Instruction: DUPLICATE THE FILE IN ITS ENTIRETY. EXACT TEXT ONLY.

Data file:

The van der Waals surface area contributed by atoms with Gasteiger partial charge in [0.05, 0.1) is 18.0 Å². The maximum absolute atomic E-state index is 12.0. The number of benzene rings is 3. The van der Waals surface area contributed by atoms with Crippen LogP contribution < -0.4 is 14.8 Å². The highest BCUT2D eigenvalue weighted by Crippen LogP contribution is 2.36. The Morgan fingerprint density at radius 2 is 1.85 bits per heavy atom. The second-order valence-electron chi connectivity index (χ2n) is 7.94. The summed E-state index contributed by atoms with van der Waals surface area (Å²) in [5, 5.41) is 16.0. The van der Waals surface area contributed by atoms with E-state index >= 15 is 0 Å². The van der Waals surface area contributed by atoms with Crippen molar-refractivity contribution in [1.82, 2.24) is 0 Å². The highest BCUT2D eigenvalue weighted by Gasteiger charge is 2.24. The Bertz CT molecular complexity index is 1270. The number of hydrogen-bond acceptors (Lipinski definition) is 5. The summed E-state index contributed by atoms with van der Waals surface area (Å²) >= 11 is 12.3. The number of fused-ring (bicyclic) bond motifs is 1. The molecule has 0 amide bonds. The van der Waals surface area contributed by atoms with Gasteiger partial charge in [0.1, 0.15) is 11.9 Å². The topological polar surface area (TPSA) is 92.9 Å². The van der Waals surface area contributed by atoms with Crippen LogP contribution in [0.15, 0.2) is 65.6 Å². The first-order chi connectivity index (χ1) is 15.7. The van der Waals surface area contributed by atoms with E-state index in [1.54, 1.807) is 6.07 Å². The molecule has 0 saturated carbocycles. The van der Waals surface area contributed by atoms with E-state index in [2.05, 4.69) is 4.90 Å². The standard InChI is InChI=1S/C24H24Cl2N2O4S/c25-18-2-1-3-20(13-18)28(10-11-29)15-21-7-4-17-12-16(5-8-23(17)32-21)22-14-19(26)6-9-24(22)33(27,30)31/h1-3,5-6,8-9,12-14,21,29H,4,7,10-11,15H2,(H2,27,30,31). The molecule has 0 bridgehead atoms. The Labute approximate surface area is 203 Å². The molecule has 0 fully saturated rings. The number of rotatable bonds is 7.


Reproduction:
The van der Waals surface area contributed by atoms with Gasteiger partial charge in [0.05, 0.1) is 18.0 Å². The maximum absolute atomic E-state index is 12.0. The number of benzene rings is 3. The van der Waals surface area contributed by atoms with Crippen LogP contribution < -0.4 is 14.8 Å². The highest BCUT2D eigenvalue weighted by Crippen LogP contribution is 2.36. The Morgan fingerprint density at radius 2 is 1.85 bits per heavy atom. The second-order valence-electron chi connectivity index (χ2n) is 7.94. The summed E-state index contributed by atoms with van der Waals surface area (Å²) in [5, 5.41) is 16.0. The van der Waals surface area contributed by atoms with E-state index >= 15 is 0 Å². The van der Waals surface area contributed by atoms with Crippen molar-refractivity contribution in [1.82, 2.24) is 0 Å². The highest BCUT2D eigenvalue weighted by Gasteiger charge is 2.24. The Bertz CT molecular complexity index is 1270. The number of hydrogen-bond acceptors (Lipinski definition) is 5. The summed E-state index contributed by atoms with van der Waals surface area (Å²) >= 11 is 12.3. The number of fused-ring (bicyclic) bond motifs is 1. The molecule has 0 amide bonds. The van der Waals surface area contributed by atoms with Gasteiger partial charge in [0.1, 0.15) is 11.9 Å². The topological polar surface area (TPSA) is 92.9 Å². The van der Waals surface area contributed by atoms with Crippen LogP contribution in [0.15, 0.2) is 65.6 Å². The first-order chi connectivity index (χ1) is 15.7. The van der Waals surface area contributed by atoms with E-state index in [1.54, 1.807) is 6.07 Å². The molecule has 0 saturated carbocycles. The van der Waals surface area contributed by atoms with E-state index in [2.05, 4.69) is 4.90 Å². The standard InChI is InChI=1S/C24H24Cl2N2O4S/c25-18-2-1-3-20(13-18)28(10-11-29)15-21-7-4-17-12-16(5-8-23(17)32-21)22-14-19(26)6-9-24(22)33(27,30)31/h1-3,5-6,8-9,12-14,21,29H,4,7,10-11,15H2,(H2,27,30,31). The molecule has 0 bridgehead atoms. The Labute approximate surface area is 203 Å². The molecule has 0 fully saturated rings. The number of rotatable bonds is 7.